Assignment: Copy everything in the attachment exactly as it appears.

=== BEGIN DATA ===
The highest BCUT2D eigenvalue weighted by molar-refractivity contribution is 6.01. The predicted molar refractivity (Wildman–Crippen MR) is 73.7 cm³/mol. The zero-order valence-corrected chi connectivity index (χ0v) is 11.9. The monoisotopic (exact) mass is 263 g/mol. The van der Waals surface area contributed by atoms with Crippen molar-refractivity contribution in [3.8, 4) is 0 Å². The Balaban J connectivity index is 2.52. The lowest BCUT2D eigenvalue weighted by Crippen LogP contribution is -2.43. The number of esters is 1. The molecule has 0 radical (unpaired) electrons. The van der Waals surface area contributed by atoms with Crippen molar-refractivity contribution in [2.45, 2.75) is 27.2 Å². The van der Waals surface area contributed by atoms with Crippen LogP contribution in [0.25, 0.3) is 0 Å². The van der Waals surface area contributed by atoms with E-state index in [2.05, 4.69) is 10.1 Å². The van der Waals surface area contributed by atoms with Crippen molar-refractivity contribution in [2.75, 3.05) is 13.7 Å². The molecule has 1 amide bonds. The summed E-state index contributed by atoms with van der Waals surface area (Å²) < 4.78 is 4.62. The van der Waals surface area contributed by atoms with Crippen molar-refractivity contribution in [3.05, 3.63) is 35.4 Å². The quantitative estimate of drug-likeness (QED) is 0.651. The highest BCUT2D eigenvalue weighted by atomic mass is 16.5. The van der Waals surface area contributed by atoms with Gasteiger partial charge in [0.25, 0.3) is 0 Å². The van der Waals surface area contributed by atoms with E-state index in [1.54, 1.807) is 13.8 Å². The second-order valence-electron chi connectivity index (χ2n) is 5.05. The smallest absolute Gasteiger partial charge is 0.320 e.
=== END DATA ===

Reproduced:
The highest BCUT2D eigenvalue weighted by molar-refractivity contribution is 6.01. The predicted molar refractivity (Wildman–Crippen MR) is 73.7 cm³/mol. The zero-order valence-corrected chi connectivity index (χ0v) is 11.9. The monoisotopic (exact) mass is 263 g/mol. The van der Waals surface area contributed by atoms with Crippen molar-refractivity contribution in [3.8, 4) is 0 Å². The Balaban J connectivity index is 2.52. The lowest BCUT2D eigenvalue weighted by Crippen LogP contribution is -2.43. The number of esters is 1. The molecule has 0 radical (unpaired) electrons. The van der Waals surface area contributed by atoms with Crippen molar-refractivity contribution in [2.45, 2.75) is 27.2 Å². The van der Waals surface area contributed by atoms with Crippen LogP contribution in [0.25, 0.3) is 0 Å². The van der Waals surface area contributed by atoms with E-state index in [2.05, 4.69) is 10.1 Å². The van der Waals surface area contributed by atoms with Crippen molar-refractivity contribution in [2.75, 3.05) is 13.7 Å². The molecule has 1 amide bonds. The summed E-state index contributed by atoms with van der Waals surface area (Å²) < 4.78 is 4.62. The van der Waals surface area contributed by atoms with Crippen molar-refractivity contribution in [3.05, 3.63) is 35.4 Å². The quantitative estimate of drug-likeness (QED) is 0.651. The highest BCUT2D eigenvalue weighted by atomic mass is 16.5. The van der Waals surface area contributed by atoms with Gasteiger partial charge in [0.25, 0.3) is 0 Å². The van der Waals surface area contributed by atoms with E-state index in [1.54, 1.807) is 13.8 Å². The second-order valence-electron chi connectivity index (χ2n) is 5.05. The smallest absolute Gasteiger partial charge is 0.320 e.